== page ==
After an initial pilot project of 10 new fueling stations, the partnership plans to develop 1,000 stations across the U.S. in the next four years.
"This partnership represents both an end and a beginning," says Edward M. Kobel, DeBartolo president and COO. "By increasing accessibility to CNG, we will end the high price of transportation fuels, reduce pollution caused by using gasoline and diesel and decrease the impact foreign markets have on our nation's economy. This plan, coupled with several other national fueling efforts, will make CNG even more of a reality for fleet operators and individuals looking for an alternative fuel that can cut their fueling costs in half."
The project's 10 initial stations will help determine the best way to offer CNG fueling stations across the country in the future. As part of the pilot, four different station models will be tested, focusing on fueling fleet vehicles. These stations will range from a private fueling option for a single fleet to a station built to serve multiple fleets and run by an experienced retailer. The project will also identify and partner with leading fueling retailers in select areas to increase CNG accessibility to general consumers.
DeBartolo will provide funding for the stations and act as the preferred developer for turnkey fueling infrastructure solutions. Additionally, Keystone, which has a lengthy affiliation with DeBartolo, will find and develop fueling station opportunities.
When asked whether these stations will be suitable for heavy-duty commercial tractor-trailers, Erik Hector, a DeBartolo spokesman, said the company "is interested in traditional build to suit opportunities involving full array of CNG fueling stations. Credit-worthy tenants and/or fueling contracts are required, and we have no bias toward public or private access or class of vehicle; only the precondition that minimum levels of yield are attainable for each investment."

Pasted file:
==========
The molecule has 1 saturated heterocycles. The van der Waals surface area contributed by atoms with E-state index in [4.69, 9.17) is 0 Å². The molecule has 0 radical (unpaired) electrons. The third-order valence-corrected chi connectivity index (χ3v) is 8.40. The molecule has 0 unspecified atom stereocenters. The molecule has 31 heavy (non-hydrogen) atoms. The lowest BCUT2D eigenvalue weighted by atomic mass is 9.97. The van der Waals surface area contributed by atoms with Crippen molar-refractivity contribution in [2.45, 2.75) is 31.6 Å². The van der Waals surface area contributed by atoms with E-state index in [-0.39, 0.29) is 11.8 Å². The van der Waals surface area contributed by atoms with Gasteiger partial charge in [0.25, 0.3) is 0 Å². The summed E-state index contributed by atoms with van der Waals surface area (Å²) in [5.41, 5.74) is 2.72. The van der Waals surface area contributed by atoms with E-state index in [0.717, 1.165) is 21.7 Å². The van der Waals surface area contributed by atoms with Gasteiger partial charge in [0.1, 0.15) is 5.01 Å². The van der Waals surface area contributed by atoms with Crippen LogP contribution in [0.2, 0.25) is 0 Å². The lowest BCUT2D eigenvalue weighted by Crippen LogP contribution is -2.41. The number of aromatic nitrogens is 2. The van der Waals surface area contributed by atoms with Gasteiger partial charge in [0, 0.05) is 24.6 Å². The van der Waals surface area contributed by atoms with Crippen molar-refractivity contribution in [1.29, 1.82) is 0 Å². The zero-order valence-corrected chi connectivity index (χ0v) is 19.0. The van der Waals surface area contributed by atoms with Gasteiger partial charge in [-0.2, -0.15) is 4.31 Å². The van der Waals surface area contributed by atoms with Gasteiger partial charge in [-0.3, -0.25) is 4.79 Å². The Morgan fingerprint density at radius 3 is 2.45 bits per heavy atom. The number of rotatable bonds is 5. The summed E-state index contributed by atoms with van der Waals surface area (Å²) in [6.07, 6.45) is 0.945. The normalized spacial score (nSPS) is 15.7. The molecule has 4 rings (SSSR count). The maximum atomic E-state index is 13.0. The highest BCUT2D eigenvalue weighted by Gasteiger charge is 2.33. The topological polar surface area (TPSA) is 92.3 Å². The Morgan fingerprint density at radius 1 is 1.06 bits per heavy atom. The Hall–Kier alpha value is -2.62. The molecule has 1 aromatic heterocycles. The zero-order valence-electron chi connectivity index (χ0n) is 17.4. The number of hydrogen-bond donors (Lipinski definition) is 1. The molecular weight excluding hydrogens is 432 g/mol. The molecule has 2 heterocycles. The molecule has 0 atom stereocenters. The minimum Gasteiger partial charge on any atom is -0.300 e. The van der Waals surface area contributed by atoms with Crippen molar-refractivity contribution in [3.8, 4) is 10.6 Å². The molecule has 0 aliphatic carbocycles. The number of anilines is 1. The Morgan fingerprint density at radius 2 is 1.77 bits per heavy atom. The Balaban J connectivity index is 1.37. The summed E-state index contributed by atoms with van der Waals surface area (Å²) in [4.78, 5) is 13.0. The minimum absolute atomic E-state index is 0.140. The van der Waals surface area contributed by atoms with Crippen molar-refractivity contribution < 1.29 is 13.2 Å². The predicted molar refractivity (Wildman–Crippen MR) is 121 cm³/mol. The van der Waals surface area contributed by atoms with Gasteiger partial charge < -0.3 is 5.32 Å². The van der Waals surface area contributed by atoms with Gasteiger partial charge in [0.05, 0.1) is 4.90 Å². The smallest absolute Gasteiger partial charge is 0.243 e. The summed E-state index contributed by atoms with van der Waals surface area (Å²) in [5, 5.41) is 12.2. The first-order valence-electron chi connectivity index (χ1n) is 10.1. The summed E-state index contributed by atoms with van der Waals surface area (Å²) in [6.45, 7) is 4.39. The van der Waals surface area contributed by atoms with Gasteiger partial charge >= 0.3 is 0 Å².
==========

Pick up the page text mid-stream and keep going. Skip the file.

The two companies are negotiating with several co-developers, users, and tenants and are not yet ready to announce locations. Initial efforts are focusing on the states of Florida, Louisiana, West Virginia, Ohio, Texas, Oklahoma and California. Private-access stations are expected to be the predominate investment in the initial years, with public stations becoming more popular as a market is 'seeded' with bi-fuel vehicles.
According to the Department of Energy, today's CNG fueling market includes approximately 500 public stations and 500 private stations. However, many of those are not designed for commercial fleet fueling. Nearly 100 additional public stations are also currently in development.
For more information: www.keystoneconsulting.us or www.debartolodevelopment.com
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